When it came time to set the passcode to unlock the phone, I found out that the longest device unlock passcode that even the most recent version of Android will accept is 16 characters. That was the case five years ago, and it’s still the case today.
Android’s “Choose Lock Password” screen is part of AOSP (Android Open Source Project), which means that its source code is easy to find online. It’s ChooseLockPassword.java, and the limitation is a constant defined in a class named
ChooseLockPasswordFragment, which defines the portion of the screen where you enter a new passcode.
Here are the lines from that class that define passcode requirements and limitations:
private int mPasswordMinLength = LockPatternUtils.MIN_LOCK_PASSWORD_SIZE;
private int mPasswordMaxLength = 16;
private int mPasswordMinLetters = 0;
private int mPasswordMinUpperCase = 0;
private int mPasswordMinLowerCase = 0;
private int mPasswordMinSymbols = 0;
private int mPasswordMinNumeric = 0;
private int mPasswordMinNonLetter = 0;
Note the values assigned to these variables. It turns out that there are only two constraints on Android passcodes that are currently in effect:
- The minimum length, stored in
mPasswordMinLength, which is set to the value stored in the constant
LockPatternUtils.MIN_LOCK_PASSWORD_SIZE. This is currently set to 6.
- The maximum length, stored in
mPasswordMaxLength, which is set to 16.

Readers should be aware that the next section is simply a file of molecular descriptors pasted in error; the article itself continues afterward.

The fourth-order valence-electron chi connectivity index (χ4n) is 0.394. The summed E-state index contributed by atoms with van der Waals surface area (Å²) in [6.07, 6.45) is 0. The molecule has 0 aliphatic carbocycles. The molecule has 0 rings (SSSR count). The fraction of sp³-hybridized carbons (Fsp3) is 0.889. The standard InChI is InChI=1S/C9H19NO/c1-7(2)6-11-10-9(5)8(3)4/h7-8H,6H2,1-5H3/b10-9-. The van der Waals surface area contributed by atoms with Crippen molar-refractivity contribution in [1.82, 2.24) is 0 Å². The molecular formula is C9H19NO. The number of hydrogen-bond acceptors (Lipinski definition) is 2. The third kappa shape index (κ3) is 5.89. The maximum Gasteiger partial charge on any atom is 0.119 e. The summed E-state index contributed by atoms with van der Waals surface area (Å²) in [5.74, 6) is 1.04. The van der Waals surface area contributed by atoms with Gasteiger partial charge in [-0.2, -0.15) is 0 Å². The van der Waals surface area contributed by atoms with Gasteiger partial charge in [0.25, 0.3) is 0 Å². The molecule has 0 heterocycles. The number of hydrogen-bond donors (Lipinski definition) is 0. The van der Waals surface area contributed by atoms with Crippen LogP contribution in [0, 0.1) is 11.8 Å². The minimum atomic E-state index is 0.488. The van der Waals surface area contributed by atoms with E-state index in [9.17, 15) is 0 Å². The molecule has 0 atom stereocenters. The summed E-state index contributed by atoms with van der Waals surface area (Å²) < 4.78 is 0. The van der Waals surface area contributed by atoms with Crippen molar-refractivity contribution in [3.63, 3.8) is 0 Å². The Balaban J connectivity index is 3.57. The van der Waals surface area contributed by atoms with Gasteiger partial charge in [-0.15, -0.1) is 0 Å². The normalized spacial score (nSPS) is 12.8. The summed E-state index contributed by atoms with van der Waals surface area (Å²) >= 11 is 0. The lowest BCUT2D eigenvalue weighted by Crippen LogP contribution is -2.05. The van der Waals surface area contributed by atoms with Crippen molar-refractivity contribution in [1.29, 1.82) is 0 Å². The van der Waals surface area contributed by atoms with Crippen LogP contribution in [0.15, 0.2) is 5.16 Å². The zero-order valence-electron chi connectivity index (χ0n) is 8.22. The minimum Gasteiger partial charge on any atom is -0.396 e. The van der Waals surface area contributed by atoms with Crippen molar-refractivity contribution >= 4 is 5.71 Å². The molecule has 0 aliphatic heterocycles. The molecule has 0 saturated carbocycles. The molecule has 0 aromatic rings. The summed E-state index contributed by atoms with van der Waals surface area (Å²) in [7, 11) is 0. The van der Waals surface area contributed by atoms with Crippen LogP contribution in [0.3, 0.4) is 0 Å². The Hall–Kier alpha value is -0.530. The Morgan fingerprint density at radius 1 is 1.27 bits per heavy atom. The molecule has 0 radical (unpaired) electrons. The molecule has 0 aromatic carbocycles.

As you might have inferred from the other variable names, there may eventually be other constraints on passcodes — namely, minimums for the number of letters, uppercase letters, lowercase letters, symbol characters, numeric characters, and non-letter characters — but they’re currently not in effect.
Why 16 characters?
16 is a power of 2, and to borrow a line from Snow Crash, powers of 2 are numbers that a programmer would recognize “more readily than his own mother’s date of birth”. This might lead you to believe that 16 characters would be some kind of technical limit or requirement, but…
…Android (and in fact, every current non-homemade operating system) doesn’t store things like passcodes and passwords as-is. Instead, it stores the hashes of those passcodes and passwords. The magic of hash functions is that no matter how short or long the text you feed into them, their output is always the same fixed size (and a relatively compact size, too).
For example, consider SHA-256, from the SHA-2 family of hash functions:
|String value||Its SHA-256 hash|
|I have come here to chew bubblegum and kick ass… and I’m all out of bubblegum!||3457314d966ef8d8c66ee00ffbc46c923d1c01adb39723f41ab027012d30f7fd|
|(The full text of T.S. Eliot’s The Love Song of J. Alfred Prufrock)||569704de8d4a61d5f856ecbd00430cfe70edd0b4f2ecbbc0196eda5622ba71ab|
No matter the length of the input text, the output of the SHA-256 function is always the same length: 64 characters, each one a hexadecimal digit.
Under the 16-character limit, the password will always be shorter than the hash that actually gets stored! There’s also the fact that in a time when storage is measured in gigabytes, we could store a hash that was thousands of characters long and not even notice.
My guess is that the Android passcode size limit of 16 characters is purely arbitrary. Perhaps they thought that 16-character passwords like the ones below were the longest that anyone would want to memorize:
The problem is that it doesn’t account for (theoretically) more secure yet easier to remember passwords of the “correct horse battery staple” method described in the webcomic xkcd, which can easily make passwords longer than 16 characters:
Based on usability factors, there is a point after which a password is just too long, but it’s not 16 characters. I think that iOS’ 37-character limit is more suitable.